- Audouin's Gull: A young bird at Mérida's Ecoparque (Badajoz) on 05/10 (Á. Sánchez).
- Yellow-Legged Gull: One bird at Valdecañas Reservoir(Cáceres) on 17/10 (J. Briz and V. Risco) and a 3rd-winter bird at Mérida's Ecoparque (Badajoz) on 21/10 (Á. Sánchez).
- Red-Rumped Swallow: 3 fledglings still being fed by adults at Orellana (Badajoz) on 21/10 (Á. Sánchez).
- Glossy Ibis: One bird at Palazuelo (Badajoz) on 11/10 (J. García).
- Wood Duck: One eclipse drake at Casas de Belvís (Cáceres) on 09/10 (J. Briz).
- Common Waxbill: 6 birds at River Jerte, Plasencia (Cáceres) on 01/10 and several birds at Valdefuentes gravel pit, Galisteo (Cáceres) on 19/10 (R. Montero).
- Wallcreeper: One bird at Monfragüe (Cáceres) on 11/10 (Tom and Greg Marbett).
- Turnstone: One bird at Esparragalejo (Badajoz) on 03/10 (Á. Sánchez; top photo).

Last post-breeding observations
- Osprey: one at Valuengo Reservior(Badajoz) on 15/10 (A. Núñez Ossorio). Another seen at Los Canchales Reservior(Badajoz) on 16/10 (A. Matador) and 20/10 (Godfried Schreur).
- Booted Eagle: one pale morph at Moraleja (Cáceres) on 05/10 (C. Clemente)and a dark morph at Mérida (Badajoz) on 18/10 (Á. Sánchez).
- Montagu's Harrier: one near Montijo (Badajoz) on 05/10 (Á. Sánchez).
- Hobby: one at El Gordo (Cáceres) on 17/10 (J. Briz and V. Risco).
- House Martin: nine at La Codosera (Badajoz) on 24/10 (G. Schreur).
- Sedge Warbler: two at Granja de Granadilla (Cáceres) on 10/10 (R. Montero).
- Reed Warbler: one at Talaván Reservoir(Cáceres) on 22/10 (S. Mayordomo).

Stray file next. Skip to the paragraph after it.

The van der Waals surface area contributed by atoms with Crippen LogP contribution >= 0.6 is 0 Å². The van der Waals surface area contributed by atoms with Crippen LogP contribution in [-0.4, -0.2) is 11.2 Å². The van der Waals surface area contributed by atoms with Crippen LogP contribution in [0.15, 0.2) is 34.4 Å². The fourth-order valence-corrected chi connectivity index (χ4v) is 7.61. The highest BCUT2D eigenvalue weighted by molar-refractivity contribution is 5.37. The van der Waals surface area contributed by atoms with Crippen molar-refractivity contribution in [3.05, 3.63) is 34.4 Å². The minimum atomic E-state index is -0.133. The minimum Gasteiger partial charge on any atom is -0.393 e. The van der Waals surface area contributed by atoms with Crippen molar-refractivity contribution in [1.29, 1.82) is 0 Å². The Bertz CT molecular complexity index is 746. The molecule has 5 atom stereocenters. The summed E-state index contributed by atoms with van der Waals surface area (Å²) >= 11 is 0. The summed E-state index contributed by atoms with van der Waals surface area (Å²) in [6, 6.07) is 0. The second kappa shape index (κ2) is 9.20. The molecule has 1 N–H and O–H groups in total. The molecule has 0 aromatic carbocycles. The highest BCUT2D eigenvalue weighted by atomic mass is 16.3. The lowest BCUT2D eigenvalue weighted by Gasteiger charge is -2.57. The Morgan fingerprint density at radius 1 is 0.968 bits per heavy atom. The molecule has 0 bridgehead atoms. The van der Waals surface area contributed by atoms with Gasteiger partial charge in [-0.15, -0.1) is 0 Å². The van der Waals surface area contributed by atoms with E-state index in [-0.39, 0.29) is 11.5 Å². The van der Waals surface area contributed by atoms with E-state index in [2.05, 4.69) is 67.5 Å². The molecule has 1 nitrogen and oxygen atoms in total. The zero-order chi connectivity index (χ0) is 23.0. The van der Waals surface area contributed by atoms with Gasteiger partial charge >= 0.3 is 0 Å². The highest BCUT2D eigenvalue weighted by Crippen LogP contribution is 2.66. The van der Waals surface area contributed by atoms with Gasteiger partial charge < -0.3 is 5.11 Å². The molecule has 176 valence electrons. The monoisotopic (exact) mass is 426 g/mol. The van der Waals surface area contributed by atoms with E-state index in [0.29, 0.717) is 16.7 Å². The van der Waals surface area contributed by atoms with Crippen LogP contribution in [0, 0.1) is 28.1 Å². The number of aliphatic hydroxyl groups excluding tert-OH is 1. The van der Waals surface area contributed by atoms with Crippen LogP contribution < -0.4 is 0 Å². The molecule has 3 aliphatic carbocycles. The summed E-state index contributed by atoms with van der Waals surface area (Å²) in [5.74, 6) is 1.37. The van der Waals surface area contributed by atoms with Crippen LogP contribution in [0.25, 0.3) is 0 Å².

- European Nightjar: one at San Vicente de Alcántara (Badajoz) on 23/10 (G. Schreur).
- Common Redstart: one at Guijo de Coria (Cáceres) on 06/10 (S. Mayordomo).
- Short-Toed Eagle: one at Almendralejo (Badajoz) on 18/10 (R. Vicente).
- Subalpine Warbler: one at Badajoz (Badajoz) on 02/10 (J. C. Paniagua)
- Purple Heron: one at Badajoz (Badajoz) on 07/10 (J. C. Salgado), a young bird at Casas de Belvís (Cáceres) on 09/10 (J. Briz) and one bird in Granja de Granadilla on 10/10 (R. Montero).
- Yellow Wagtail: three at Galisteo (Cáceres) on 21/10 (J. Prieta and S. Mayordomo).
- Pied Flycatcher: several at Plasencia (Cáceres) on 15/10 (E. Palacios and S. Mayordomo) and four at La Albuera (Badajoz) on 23/10 (J. C. Paniagua).
- Whinchat: one bird at Jerte Reservoir(Cáceres) on 20/10 (J. Prieta) and another at Galisteo (Cáceres) on 21/10 (S. Mayordomo).
- Pallid Swift: 4 birds at Piornal (Cáceres) on 13/10 and one at Plasencia on 17/10 (J. Prieta).

Earliest winter visitors
- Dunnock: several at Monfragüe on 18/10 (J. Prieta)
- Hen Harrier: two at Llerena (Badajoz) on 18/10 and one male at Granja de Torrehermosa (Badajoz) on 21/10 (A. Núñez Ossorio).
- Greylag Goose: two flocks of 14 and 16 birds at Los Ibores (Cáceres) on 12/10 (J. Briz and V. Risco) and 5 birds at Valdecañas Reservoir(Cáceres)on 15/10 (Á. Sánchez).